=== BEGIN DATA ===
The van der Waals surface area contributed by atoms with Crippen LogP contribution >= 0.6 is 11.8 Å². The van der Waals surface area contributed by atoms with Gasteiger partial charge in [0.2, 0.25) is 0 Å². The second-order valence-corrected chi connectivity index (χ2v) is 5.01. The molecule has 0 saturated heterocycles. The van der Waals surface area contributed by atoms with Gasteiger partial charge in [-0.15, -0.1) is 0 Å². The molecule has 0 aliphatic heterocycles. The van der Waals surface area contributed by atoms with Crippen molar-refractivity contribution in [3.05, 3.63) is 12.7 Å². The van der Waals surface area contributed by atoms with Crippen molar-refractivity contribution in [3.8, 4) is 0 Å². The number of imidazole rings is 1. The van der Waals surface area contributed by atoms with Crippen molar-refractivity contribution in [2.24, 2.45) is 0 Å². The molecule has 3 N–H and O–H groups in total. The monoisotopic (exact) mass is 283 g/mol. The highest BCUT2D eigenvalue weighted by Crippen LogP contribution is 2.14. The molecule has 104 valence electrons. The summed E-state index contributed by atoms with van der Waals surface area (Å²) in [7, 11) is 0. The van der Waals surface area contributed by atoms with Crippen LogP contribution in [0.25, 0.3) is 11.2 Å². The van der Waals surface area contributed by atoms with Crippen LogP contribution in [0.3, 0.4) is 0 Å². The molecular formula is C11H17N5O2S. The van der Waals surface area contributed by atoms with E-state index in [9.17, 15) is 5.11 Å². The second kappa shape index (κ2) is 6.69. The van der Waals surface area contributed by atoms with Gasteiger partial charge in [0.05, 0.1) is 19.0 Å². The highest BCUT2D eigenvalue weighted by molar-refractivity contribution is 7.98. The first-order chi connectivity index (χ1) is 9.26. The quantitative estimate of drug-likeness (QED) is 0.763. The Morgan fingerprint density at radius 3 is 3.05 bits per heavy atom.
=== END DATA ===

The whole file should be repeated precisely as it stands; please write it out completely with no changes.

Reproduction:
The van der Waals surface area contributed by atoms with Crippen LogP contribution >= 0.6 is 11.8 Å². The van der Waals surface area contributed by atoms with Gasteiger partial charge in [0.2, 0.25) is 0 Å². The second-order valence-corrected chi connectivity index (χ2v) is 5.01. The molecule has 0 saturated heterocycles. The van der Waals surface area contributed by atoms with Gasteiger partial charge in [-0.15, -0.1) is 0 Å². The molecule has 0 aliphatic heterocycles. The van der Waals surface area contributed by atoms with Crippen molar-refractivity contribution in [3.05, 3.63) is 12.7 Å². The van der Waals surface area contributed by atoms with Crippen molar-refractivity contribution in [3.8, 4) is 0 Å². The number of imidazole rings is 1. The van der Waals surface area contributed by atoms with Crippen molar-refractivity contribution in [2.24, 2.45) is 0 Å². The molecule has 3 N–H and O–H groups in total. The monoisotopic (exact) mass is 283 g/mol. The highest BCUT2D eigenvalue weighted by Crippen LogP contribution is 2.14. The molecule has 104 valence electrons. The summed E-state index contributed by atoms with van der Waals surface area (Å²) in [7, 11) is 0. The van der Waals surface area contributed by atoms with Crippen LogP contribution in [0.25, 0.3) is 11.2 Å². The van der Waals surface area contributed by atoms with Crippen LogP contribution in [0.3, 0.4) is 0 Å². The molecular formula is C11H17N5O2S. The van der Waals surface area contributed by atoms with E-state index in [9.17, 15) is 5.11 Å². The second kappa shape index (κ2) is 6.69. The van der Waals surface area contributed by atoms with Gasteiger partial charge in [0.05, 0.1) is 19.0 Å². The highest BCUT2D eigenvalue weighted by molar-refractivity contribution is 7.98. The first-order chi connectivity index (χ1) is 9.26. The quantitative estimate of drug-likeness (QED) is 0.763. The Morgan fingerprint density at radius 3 is 3.05 bits per heavy atom.